Director Frank Capra’s 1947 holiday treat It’s a Wonderful Life
received a second shot at screen immortality in the mid-1970s when TV
stations began airing the heartwarming fantasy during the yuletide;
then video labels also hopped on the bandwagon with numerous VHS and
DVD incarnations. Life eventually escaped public-domain hell
because the film’s original story and music score were found to be
legally copyrighted; in 1994 NBC-TV purchased exclusive long-term
broadcast rights to the classic, as the network traditionally saves it
for Christmas Eve showings.
That fate won’t happen to director George Romero’s 1968 Night of the Living Dead,
which quickly entered the public domain because its copyright notice
was conspicuously missing from the original print. Cinema 24 has kept
this zombie-munching epic in steady rotation, with its somewhat smudgy
print actually enhancing the nightmarish experience.
Of course, the connection between films
that land in the public domain and their much-duped prints of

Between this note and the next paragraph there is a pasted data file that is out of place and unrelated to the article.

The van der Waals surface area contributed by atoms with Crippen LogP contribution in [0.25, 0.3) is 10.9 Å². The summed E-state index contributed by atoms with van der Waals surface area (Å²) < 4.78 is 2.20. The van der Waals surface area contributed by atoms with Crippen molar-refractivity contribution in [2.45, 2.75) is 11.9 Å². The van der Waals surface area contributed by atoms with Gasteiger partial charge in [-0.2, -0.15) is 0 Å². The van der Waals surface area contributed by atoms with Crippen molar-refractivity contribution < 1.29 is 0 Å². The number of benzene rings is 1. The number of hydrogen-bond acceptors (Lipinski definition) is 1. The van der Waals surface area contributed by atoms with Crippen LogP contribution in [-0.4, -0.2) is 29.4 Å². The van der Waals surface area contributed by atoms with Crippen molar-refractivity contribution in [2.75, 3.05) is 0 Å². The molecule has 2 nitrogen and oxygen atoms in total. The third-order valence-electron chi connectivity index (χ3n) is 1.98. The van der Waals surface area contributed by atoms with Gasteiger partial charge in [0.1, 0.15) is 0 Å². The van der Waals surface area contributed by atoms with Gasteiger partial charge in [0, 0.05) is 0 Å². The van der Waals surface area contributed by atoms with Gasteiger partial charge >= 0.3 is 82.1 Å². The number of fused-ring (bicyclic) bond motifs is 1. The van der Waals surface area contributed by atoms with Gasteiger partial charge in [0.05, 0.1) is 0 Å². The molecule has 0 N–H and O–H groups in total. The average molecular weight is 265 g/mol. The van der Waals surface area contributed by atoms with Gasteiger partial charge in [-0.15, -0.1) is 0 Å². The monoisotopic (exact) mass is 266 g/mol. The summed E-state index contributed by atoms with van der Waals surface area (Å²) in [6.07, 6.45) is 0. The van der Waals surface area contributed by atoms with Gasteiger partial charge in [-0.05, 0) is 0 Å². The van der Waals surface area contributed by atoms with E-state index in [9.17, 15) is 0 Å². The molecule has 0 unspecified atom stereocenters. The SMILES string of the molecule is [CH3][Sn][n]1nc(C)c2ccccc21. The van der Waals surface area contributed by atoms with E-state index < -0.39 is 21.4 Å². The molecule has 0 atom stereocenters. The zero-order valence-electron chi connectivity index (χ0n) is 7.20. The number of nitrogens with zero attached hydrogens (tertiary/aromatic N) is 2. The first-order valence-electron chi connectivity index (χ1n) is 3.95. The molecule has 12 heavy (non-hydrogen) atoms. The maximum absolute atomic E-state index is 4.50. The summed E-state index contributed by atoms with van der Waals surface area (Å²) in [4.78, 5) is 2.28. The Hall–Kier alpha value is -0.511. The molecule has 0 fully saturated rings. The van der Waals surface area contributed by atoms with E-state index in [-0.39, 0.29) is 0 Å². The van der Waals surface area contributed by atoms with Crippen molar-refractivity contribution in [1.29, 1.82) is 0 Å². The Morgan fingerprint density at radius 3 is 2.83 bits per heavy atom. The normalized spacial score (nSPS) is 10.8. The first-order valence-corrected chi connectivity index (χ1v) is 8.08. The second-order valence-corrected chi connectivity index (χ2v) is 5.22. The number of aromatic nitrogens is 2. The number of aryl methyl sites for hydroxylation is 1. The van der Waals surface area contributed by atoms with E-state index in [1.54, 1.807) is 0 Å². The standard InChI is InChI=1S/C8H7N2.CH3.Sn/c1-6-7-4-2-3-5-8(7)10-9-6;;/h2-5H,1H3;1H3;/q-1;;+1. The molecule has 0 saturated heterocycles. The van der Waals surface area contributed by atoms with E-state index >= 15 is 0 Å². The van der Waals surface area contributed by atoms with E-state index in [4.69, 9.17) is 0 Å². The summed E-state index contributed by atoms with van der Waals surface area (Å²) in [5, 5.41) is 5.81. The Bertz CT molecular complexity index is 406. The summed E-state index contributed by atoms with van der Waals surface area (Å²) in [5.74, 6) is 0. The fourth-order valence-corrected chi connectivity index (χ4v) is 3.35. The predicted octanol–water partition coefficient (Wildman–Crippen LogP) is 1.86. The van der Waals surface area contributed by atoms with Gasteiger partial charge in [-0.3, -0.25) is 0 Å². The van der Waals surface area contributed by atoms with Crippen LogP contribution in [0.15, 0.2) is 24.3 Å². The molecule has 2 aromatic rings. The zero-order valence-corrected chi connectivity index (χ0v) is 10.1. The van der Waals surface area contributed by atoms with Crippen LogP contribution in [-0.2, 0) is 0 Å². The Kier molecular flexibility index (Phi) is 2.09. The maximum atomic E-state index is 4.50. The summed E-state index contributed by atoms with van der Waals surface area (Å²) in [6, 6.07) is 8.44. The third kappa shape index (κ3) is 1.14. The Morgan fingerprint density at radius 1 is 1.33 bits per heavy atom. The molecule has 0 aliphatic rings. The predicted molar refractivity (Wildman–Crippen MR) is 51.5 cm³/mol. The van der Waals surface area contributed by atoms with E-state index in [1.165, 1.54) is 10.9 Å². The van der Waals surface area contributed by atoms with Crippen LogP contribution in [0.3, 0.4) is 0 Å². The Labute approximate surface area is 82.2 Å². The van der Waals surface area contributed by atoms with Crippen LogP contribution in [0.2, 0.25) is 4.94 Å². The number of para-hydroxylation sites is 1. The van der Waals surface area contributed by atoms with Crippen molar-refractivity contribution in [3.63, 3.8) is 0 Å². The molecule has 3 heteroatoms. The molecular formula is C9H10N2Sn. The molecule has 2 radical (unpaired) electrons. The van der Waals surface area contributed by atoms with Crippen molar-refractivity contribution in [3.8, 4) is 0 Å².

suspicious origin could easily be rectified by certain studios that
still have the original negatives in their possession. Studios are less
likely to strike new prints, however, because the profit motive has
been undercut by those dollar-store versions. In 2005 MGM Home
Entertainment issued a crisply restored, letterboxed version of the
1964 Vincent Price thriller The Last Man on Earth, which was then used as the source for a dollar DVD rip that even retained the MGM logo!
For Cinema 24, however, there’s still
gold in them thar public-domain hills, as the recent newbies to the
lineup demonstrate that the station intends to schedule more
theme-related packages a la TCM. Recent programming blocks have been
devoted to director Roger Corman’s drive-in cheapies (including 1961’s